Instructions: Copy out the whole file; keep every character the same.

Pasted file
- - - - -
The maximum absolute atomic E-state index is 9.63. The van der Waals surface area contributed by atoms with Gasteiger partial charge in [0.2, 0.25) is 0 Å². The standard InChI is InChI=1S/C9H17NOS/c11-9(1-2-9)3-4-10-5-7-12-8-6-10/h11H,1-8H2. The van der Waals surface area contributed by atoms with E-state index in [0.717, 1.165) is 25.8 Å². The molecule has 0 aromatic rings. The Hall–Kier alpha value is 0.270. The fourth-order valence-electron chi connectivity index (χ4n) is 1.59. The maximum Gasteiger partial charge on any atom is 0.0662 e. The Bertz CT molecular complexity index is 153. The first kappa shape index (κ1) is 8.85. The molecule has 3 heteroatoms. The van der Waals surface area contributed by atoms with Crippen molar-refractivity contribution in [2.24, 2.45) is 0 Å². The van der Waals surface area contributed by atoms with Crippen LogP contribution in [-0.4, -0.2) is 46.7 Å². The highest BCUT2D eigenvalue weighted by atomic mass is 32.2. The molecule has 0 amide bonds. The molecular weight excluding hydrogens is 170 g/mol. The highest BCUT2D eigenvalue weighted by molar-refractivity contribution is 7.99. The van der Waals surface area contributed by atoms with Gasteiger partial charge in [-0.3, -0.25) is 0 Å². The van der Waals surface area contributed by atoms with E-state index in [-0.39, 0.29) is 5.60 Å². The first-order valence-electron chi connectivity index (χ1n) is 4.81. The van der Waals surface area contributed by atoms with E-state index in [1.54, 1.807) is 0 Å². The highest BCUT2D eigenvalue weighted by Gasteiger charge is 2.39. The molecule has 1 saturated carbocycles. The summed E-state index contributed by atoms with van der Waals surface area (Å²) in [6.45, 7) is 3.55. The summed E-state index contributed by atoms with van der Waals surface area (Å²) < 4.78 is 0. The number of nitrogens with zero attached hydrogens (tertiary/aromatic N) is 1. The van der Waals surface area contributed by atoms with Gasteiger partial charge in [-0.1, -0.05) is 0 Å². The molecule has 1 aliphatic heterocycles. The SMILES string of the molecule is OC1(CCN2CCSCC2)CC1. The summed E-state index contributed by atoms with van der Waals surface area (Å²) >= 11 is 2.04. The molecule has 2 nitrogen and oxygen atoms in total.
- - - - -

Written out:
The maximum absolute atomic E-state index is 9.63. The van der Waals surface area contributed by atoms with Gasteiger partial charge in [0.2, 0.25) is 0 Å². The standard InChI is InChI=1S/C9H17NOS/c11-9(1-2-9)3-4-10-5-7-12-8-6-10/h11H,1-8H2. The van der Waals surface area contributed by atoms with E-state index in [0.717, 1.165) is 25.8 Å². The molecule has 0 aromatic rings. The Hall–Kier alpha value is 0.270. The fourth-order valence-electron chi connectivity index (χ4n) is 1.59. The maximum Gasteiger partial charge on any atom is 0.0662 e. The Bertz CT molecular complexity index is 153. The first kappa shape index (κ1) is 8.85. The molecule has 3 heteroatoms. The van der Waals surface area contributed by atoms with Crippen molar-refractivity contribution in [2.24, 2.45) is 0 Å². The van der Waals surface area contributed by atoms with Crippen LogP contribution in [-0.4, -0.2) is 46.7 Å². The highest BCUT2D eigenvalue weighted by atomic mass is 32.2. The molecule has 0 amide bonds. The molecular weight excluding hydrogens is 170 g/mol. The highest BCUT2D eigenvalue weighted by molar-refractivity contribution is 7.99. The van der Waals surface area contributed by atoms with Gasteiger partial charge in [-0.3, -0.25) is 0 Å². The van der Waals surface area contributed by atoms with E-state index in [-0.39, 0.29) is 5.60 Å². The first-order valence-electron chi connectivity index (χ1n) is 4.81. The van der Waals surface area contributed by atoms with E-state index in [1.54, 1.807) is 0 Å². The highest BCUT2D eigenvalue weighted by Gasteiger charge is 2.39. The molecule has 1 saturated carbocycles. The summed E-state index contributed by atoms with van der Waals surface area (Å²) in [6.45, 7) is 3.55. The summed E-state index contributed by atoms with van der Waals surface area (Å²) < 4.78 is 0. The number of nitrogens with zero attached hydrogens (tertiary/aromatic N) is 1. The van der Waals surface area contributed by atoms with Gasteiger partial charge in [-0.1, -0.05) is 0 Å². The molecule has 1 aliphatic heterocycles. The SMILES string of the molecule is OC1(CCN2CCSCC2)CC1. The summed E-state index contributed by atoms with van der Waals surface area (Å²) >= 11 is 2.04. The molecule has 2 nitrogen and oxygen atoms in total.